The facility in Novi Sad, modeled after similar facilities in Austria and Denmark, should also store energy during summer months to be used in winter with the help of a heat pump. The solar collector field should span 200,000 square meters, while the seasonal energy storage would be in the form of three ponds holding a total of one million cubic meters of water, according to Macura.
The facility would generate some 120,000 MWh of green energy annually, and together with the large heat pump, some 200,000 MWh, he said.
District heating systems could offer a solution to the problem of green energy balancing
Macura also said that there is a potential that in the next ten years district heating systems, if tied to other energy systems, could become capable of off-taking and using green electricity surpluses in periods when it cannot be stored or sold.
Bojan Bogdanović noted that this could help resolve one of the biggest issues in renewable energy production – the problem of balancing. He recommended renewable energy producers to be in contact with their colleagues from the district heating sector as that may help them find an affordable way to balance their green electricity surpluses.
New legislation will encourage district heating operators to use renewable energy
The panel also touched on Serbia’s new set of energy laws, with participants noting that the Law on renewable energy sources will encourage district heating operators to start using renewables.
Dejan Stojanović, director of the Serbian Association of District Heating Plants, said that the share of renewables in district heating in Serbia is a mere 0.004%. He also said that the law on renewables introduces incentives, similar to the Austrian model, for equipment for independent producers and heating plants using renewable energy sources.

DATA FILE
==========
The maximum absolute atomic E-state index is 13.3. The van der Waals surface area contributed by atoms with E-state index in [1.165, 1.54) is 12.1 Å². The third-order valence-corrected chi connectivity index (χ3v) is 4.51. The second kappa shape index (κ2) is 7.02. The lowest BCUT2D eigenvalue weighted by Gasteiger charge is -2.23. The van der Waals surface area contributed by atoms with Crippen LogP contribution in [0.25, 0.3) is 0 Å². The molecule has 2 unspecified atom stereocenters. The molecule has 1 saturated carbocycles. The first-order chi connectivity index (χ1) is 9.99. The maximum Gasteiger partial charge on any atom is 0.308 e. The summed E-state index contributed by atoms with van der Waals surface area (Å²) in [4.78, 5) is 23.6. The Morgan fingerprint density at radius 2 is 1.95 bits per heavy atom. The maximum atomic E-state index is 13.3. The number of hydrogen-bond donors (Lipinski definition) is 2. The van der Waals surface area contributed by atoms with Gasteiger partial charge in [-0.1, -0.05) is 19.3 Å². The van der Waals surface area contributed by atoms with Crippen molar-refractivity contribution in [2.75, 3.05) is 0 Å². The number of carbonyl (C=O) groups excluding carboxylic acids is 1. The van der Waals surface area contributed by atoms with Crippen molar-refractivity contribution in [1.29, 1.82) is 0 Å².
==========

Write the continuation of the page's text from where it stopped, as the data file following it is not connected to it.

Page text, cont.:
Stojanović noted that the law recognizes all renewable sources that can be used in district heating, not just biomass.
Zoran Lakićević, a state secretary at the Ministry of Mining and Energy, said that the long-awaited energy efficiency administration will start work as soon as the new law is adopted, and that it will help coordinate the EBRD’s renewables in district heating program. According to him, the bill is expected to pass parliament next week.
Voss: Serbia no longer lags behind the EU in urban heating decarbonization efforts
In a virtual address, Paul Voss, managing director of European district heating association Euroheat & Power, said that he no longer feels that Europe is 10 years ahead of Serbia when it comes to the legal framework to encourage the decarbonization of heat in urban areas. He also said that Brussels, and even the “fabled networks of the Nordic region,” could learn something from what is currently being discussed in Serbia.
Will the application of renewables push up district heating prices?
Asked whether the application of renewables will push up district heating prices for end consumers, Dejan Stojanović of the Serbian Association of District Heating Plants said the law should not allow that to happen.
He also said, however, that tariffs must not contain a “social element,” except for vulnerable groups.
Aleksandar Milikić, the mayor of Bor, another Serbian city where the EBRD is working on a solar thermal project, said that the social aspect is very important to him and that he expects heating prices to be lower for citizens.
SOLID’s Hrvoje Milošević noted that a carbon tax, which exists in the EU, has not yet been introduced in the region, but that once it is levied it will increase district heating prices, forcing providers to switch to renewable sources.